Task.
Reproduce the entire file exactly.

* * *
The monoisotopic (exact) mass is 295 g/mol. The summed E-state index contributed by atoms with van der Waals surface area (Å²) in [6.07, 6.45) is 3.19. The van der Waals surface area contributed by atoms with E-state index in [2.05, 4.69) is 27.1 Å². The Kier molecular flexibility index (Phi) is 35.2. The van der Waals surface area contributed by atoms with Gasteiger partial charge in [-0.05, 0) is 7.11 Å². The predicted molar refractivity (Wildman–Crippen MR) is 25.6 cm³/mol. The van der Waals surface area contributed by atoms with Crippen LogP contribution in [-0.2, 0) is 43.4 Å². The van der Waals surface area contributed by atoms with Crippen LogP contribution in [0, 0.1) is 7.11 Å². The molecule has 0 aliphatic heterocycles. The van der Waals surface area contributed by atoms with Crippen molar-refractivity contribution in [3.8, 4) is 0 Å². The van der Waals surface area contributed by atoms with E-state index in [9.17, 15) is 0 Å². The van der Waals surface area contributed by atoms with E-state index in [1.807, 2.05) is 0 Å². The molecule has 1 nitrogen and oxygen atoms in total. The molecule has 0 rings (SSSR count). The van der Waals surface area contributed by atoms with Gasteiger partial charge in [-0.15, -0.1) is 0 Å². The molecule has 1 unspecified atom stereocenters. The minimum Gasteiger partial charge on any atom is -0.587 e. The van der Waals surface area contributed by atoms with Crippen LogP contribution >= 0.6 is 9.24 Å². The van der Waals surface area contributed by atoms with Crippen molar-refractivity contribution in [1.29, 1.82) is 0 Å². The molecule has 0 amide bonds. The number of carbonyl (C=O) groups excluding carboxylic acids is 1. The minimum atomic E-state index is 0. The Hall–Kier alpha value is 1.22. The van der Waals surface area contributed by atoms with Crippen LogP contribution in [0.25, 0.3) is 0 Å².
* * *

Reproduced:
The monoisotopic (exact) mass is 295 g/mol. The summed E-state index contributed by atoms with van der Waals surface area (Å²) in [6.07, 6.45) is 3.19. The van der Waals surface area contributed by atoms with E-state index in [2.05, 4.69) is 27.1 Å². The Kier molecular flexibility index (Phi) is 35.2. The van der Waals surface area contributed by atoms with Gasteiger partial charge in [-0.05, 0) is 7.11 Å². The predicted molar refractivity (Wildman–Crippen MR) is 25.6 cm³/mol. The van der Waals surface area contributed by atoms with Crippen LogP contribution in [-0.2, 0) is 43.4 Å². The van der Waals surface area contributed by atoms with Crippen LogP contribution in [0, 0.1) is 7.11 Å². The molecule has 0 aliphatic heterocycles. The van der Waals surface area contributed by atoms with Crippen molar-refractivity contribution in [3.8, 4) is 0 Å². The van der Waals surface area contributed by atoms with E-state index in [9.17, 15) is 0 Å². The van der Waals surface area contributed by atoms with E-state index in [1.807, 2.05) is 0 Å². The molecule has 1 nitrogen and oxygen atoms in total. The molecule has 0 rings (SSSR count). The van der Waals surface area contributed by atoms with Gasteiger partial charge in [-0.15, -0.1) is 0 Å². The molecule has 1 unspecified atom stereocenters. The minimum Gasteiger partial charge on any atom is -0.587 e. The van der Waals surface area contributed by atoms with Crippen LogP contribution >= 0.6 is 9.24 Å². The van der Waals surface area contributed by atoms with Crippen molar-refractivity contribution in [1.29, 1.82) is 0 Å². The molecule has 0 amide bonds. The number of carbonyl (C=O) groups excluding carboxylic acids is 1. The minimum atomic E-state index is 0. The Hall–Kier alpha value is 1.22. The van der Waals surface area contributed by atoms with Crippen LogP contribution in [0.25, 0.3) is 0 Å².